Editors' Cuts

An Infinity of Risks

Bill Kenealy
Insurance Experts' Forum, January 13, 2012

As I trudged my way through its 64 pages this week, it occurred to me that "Global Risks 2012," the new report from the World Economic Forum, should come with some sort of warning label. Honestly, keep this one away from the children, the clinically depressed or anyone less congenitally optimistic than Tim Tebow.

The report, now in its seventh edition, is a product of the WEF’s Risk Response Network in collaboration with Marsh & McLennan Cos., Swiss Re, Zurich Financial Services and the Wharton Center for Risk Management breaks down risk into five spheres: economic, environmental, geopolitical, societal and technological. For each sphere, the report identifies a center of gravity. For example, in the economic sphere, the center is "chronic fiscal imbalances, which has attendant risks including rapid inflation or deflation, and recurring liquidity crises.

Indeed, economic risks dominated the top of the list in terms of likelihood (fiscal imbalances, severe income disparity) as well as potential impact (imbalances, major systemic, financial failure, extreme volatility in energy and agriculture prices).

What I found particularly interesting/scary is the way risks from separate spheres often intersect or hybridize. For example , a financial risk, extreme volatility in energy and agriculture prices, lies at the intersection of the environmental center of gravity (greenhouse gas emissions) and societal (unsustainable population growth).

Elsewhere, technological risks amalgamated with geopolitical ones with historic ramifications. “The Arab Spring demonstrated the power of interconnected communications services to drive personal freedom, yet the same technology facilitated riots in London," said Steve Wilson, chief risk officer for General Insurance at Zurich. "Governments, societies and businesses need to better understand the interconnectivity of risk in today’s technologies if we are truly to reap the benefits they offer.”

So what do all these chimeras mean for insurers?

Erwann Michel-Kerjan, managing director of the Risk Management and Decision Processes Center at the Wharton School, and a contributor to the report, tells me that the cavalcade of extraordinary events the past decade: from 9/11 to disasters such as Hurricane Katrina, to the financial crisis, have impacted how risk management is practiced and, perhaps more importantly, perceived at the C-level and by corporate boards.

“What risk management ought to be is changing,” Michel-Kerjan says. “Risk Managers used to tell people what not to do.  What I really see emerging is risk managers whose expertise lies in working with others. We also see that more companies are creating a CRO position.”

Technology may have to help insurers get their arms around these risks as many have invested heavily in business intelligence and predictive analytics in recent years to augment the work of their actuaries and underwriters.  Nonetheless, even Michel-Kerjan, who has a background in mathematics and physics, says risk managers need to remain cognizant of the limitations of predictive models.  “We learned the hard way:  Should you trust your models? If you don’t have a model it is difficult. If you do have a model, don’t be blinded by it. By definition it is made up of assumptions.”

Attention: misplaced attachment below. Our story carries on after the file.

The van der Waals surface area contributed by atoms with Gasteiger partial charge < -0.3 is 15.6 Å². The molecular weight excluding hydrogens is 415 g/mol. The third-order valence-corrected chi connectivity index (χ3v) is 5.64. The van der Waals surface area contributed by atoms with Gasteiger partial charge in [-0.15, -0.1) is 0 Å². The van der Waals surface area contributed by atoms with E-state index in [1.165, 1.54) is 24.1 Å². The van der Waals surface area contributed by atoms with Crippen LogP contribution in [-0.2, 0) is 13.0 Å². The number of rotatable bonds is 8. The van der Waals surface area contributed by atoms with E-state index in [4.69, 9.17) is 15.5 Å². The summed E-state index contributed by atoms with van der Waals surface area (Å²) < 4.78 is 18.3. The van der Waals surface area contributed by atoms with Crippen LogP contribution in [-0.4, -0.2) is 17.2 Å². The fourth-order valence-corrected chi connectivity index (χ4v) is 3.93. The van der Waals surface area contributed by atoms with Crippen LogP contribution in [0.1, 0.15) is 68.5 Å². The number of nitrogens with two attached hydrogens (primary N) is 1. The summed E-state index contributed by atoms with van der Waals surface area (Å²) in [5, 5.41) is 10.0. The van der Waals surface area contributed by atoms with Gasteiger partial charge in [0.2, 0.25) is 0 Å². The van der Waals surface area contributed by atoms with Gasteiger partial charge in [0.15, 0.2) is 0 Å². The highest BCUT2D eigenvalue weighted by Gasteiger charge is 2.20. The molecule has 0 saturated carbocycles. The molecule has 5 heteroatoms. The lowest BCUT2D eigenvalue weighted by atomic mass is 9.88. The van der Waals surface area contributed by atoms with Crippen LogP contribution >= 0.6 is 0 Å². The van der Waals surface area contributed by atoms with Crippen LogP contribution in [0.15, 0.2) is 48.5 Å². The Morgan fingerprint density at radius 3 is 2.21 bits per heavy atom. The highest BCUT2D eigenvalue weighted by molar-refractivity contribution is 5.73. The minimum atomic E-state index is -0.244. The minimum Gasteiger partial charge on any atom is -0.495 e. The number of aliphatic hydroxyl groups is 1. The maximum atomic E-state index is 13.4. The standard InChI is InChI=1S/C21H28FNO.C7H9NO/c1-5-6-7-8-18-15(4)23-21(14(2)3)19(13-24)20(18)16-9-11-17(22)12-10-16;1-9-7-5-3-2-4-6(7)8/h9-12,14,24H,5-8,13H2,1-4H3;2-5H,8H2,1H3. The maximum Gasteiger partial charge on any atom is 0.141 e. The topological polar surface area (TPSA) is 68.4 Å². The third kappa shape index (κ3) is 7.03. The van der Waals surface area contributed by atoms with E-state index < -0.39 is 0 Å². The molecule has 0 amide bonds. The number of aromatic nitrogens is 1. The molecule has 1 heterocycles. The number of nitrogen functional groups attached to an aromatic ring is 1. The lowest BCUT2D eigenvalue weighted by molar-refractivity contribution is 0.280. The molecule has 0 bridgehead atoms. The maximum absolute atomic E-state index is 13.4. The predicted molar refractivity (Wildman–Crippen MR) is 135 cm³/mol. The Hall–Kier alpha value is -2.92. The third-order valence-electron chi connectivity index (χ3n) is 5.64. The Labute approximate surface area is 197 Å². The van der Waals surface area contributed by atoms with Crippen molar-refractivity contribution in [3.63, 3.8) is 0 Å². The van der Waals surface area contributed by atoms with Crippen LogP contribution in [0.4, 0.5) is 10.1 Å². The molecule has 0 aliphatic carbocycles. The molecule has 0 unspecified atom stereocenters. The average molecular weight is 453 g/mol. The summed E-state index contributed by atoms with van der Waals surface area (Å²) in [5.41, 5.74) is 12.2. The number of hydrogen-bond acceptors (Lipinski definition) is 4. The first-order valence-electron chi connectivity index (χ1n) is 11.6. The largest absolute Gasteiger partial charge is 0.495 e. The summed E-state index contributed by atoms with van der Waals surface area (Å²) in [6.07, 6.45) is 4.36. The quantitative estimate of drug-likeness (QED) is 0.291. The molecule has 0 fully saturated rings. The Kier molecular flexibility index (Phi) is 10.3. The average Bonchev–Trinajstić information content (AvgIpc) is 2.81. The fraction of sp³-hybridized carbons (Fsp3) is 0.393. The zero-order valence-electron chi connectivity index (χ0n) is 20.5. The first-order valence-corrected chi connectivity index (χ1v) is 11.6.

Bill Kenealy is a senior editor for Insurance Networking News.

Readers are encouraged to respond to Bill by using the “Add Your Comments” box below. He also can be reached at william.kenealy@sourcemedia.com.

This blog was exclusively written for Insurance Networking News. It may not be reposted or reused without permission from Insurance Networking News.

Comments (0)

Be the first to comment on this post using the section below.

Add Your Comments...

Already Registered?

If you have already registered to Insurance Networking News, please use the form below to login. When completed you will immeditely be directed to post a comment.

Forgot your password?

Not Registered?

You must be registered to post a comment. Click here to register.

Blog Archive

Driving Growth Through Distribution Management

In the current hyper-competitive marketplace, many carriers are focusing on improving their distribution practices as a key technique for driving growth.

The Start of a New Era: Digital Retailers and Insurance

Insurers from all around the world are making great efforts to become digital.

Google and Insurance: One Year Later

Google is getting the approval for selling insurance on their compare site in a large number of states via a number of different insurance partners.

How IT Managers Can Get Close to Policyholders

Four steps CIOs need to take to lead insurance organizations to greater “customer obsession.”

Strategic Initiatives for 2015: Making Sense of the Shifts

Insurers must choose between embracing innovation or just continuing with business as usual and run the risk of becoming a casualty in the new competitive battle.

To Stay in the Game, Insurers Must Aggressively Embrace New Consumer Technologies

Emerging technologies displayed at the CES could be some of the greatest change agents since the introduction of the Internet, offering breakthroughs that could challenge many businesses.